Recent data on the profits of the 10 largest for-profit insurance companies in this country show a whopping $9.3 billion in profits for the first three quarters of 2010. These profits are $2.1 billion higher than the first nine months of 2009. On average, the profits of these insurance companies have gone up 41 percent from 2009.
History has clearly shown us that many insurance companies care more about excessive salaries and bonuses, and using premium dollars on overhead, marketing and other administrative costs, rather than putting that money back into health services for their consumers.
As one prominent grass-roots Health Care advocacy group noted, the provisions in the Affordable Care Act related to the MLR standards are "critical to ending the industry's anti-consumer practices, controlling rising premium costs, squeezing value out of premiums paid by private and public customers and ending the relentless profiteering of health insurance companies."
Needless to say, I believe the MLR provision in the Patient Protection and Affordable Care Act is an extremely important consumer protection for Americans.
Specifically, starting on January 1, 2011, the law requires insurance companies in the individual and small group markets to spend at least 80 percent of the premium dollars they collect on medical care and quality improvement activities. Insurance companies in the large group market must spend at least 85 percent of premium dollars on medical care and quality improvement activities.
If the insurance companies do not meet this requirement, they will be required to provide a rebate to their customers starting in 2012. If the law had been on the books in 2009, the six largest private insurance companies would have refunded $1.9 billion!
Also beginning this year, the law requires that insurance companies publicly report how they spend premium dollars.
This information will provide consumers with meaningful information on how their premium dollars are spent, clearly accounting for how much money goes toward actual medical care and activities to improve health care quality versus how much money is spent on administrative expenses like marketing, advertising, underwriting, executive salaries and bonuses.
This will surely make the insurance marketplace more transparent and make it easier for consumers to purchase plans that provide better value for their money.
Lest you feel the MLR standards in the Act are unreasonable, you should know that in 1993, before privatization of formerly not-for-profits like Blue Cross, Blue Shield, and the consolidation and concentration within the industry that adversely affected consumer bargaining power, the typical plan spent 95% of a premium dollar on health care.
In 2009, a number of the largest insurers in fact showed they could meet the standard by using only 15% of premiums for administrative costs and profits. Self-insuring companies generally spend only 10%, and Medicare spends just 3%. The typical insurer under the FEHBP averages 95%.
Unfortunately, the industry has found that they can get away with using the premium dollar as a profit center and a 2008 study found many companies spending only 60 cents of every premium dollar on health care.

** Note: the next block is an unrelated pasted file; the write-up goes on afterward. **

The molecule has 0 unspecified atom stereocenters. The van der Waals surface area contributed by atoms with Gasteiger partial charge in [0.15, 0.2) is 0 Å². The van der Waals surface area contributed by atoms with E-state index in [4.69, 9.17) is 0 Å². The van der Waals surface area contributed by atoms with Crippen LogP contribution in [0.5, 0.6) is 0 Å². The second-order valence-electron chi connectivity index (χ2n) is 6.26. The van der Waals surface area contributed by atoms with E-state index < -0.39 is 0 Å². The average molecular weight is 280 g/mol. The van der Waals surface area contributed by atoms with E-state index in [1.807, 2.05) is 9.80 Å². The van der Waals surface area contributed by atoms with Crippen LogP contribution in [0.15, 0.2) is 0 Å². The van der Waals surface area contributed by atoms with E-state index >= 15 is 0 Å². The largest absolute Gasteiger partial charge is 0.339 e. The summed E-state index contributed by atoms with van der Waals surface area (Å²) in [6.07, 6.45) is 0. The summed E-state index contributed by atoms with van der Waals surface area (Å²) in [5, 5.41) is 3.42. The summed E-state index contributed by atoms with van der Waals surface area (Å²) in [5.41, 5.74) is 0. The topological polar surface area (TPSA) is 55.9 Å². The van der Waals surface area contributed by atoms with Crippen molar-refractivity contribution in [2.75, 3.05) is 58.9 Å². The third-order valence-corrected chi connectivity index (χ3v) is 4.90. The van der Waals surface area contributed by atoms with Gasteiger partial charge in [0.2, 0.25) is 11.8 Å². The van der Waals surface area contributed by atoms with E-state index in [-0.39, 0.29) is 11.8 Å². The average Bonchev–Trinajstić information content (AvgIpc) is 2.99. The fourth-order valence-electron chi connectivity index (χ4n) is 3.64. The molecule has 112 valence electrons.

A U.S. PIRG May 2009 report determines some MLRs as low as 57.3% where consumer protections are weakest.
In fact, according to the Department of Health and Human Services, the MLR provision will protect up to 74.8 million insured Americans in 2011 and estimates indicate that up to 9 million Americans could be eligible for rebates starting in 2012 worth up to $1.4 billion.
The average rebates per person could total $164 in the individual market.
Unfortunately, one of the many negative consequences of the bill that will come to the House floor next week is that it will end the MLR requirement.
Those supporting the underlying bill should know that, among other things, it will mean insurance companies could charge very high premiums to individuals and spend a startlingly low proportion of these premium dollars on health care services.
This is unacceptable.
The choice is clear. Let's be on the side of consumers, not insurance companies.
Finally, I would respectfully remind the Chairman and other Republican Members of this Committee that, when Democrats controlled Congress the last four years, you and your colleagues often criticized so-called "closed rules" and argued for an open process so Members on both sides of the aisle had the opportunity to do what we all came here to do: legislate.
Along those lines, you may recall, Mr. Chairman, that, last February during floor debate on health care legislation that would restore the application of antitrust laws to health insurance companies, you expressed concern to Congresswoman Slaughter about the paucity of open rules.
At that time, you said "this isn't a partisan issue. This is to do with the American people having their voices heard in this institution."
I agree with you, Mr. Chairman.
Additionally, just yesterday, during his initial address to the House, Speaker Boehner echoed the importance of openness.
He said it was a misconception that "allowing additional amendments and open debate makes the legislative process "less efficient' than our forefathers intended."
The Speaker went on to say that openness would be the "new standard" with "many" open rules this Congress.
I say let this "new standard" begin right here, right now with this bill -- and I ask that you craft a rule that makes my amendment and the others I mentioned in order.
Again, I thank you for the opportunity to testify today.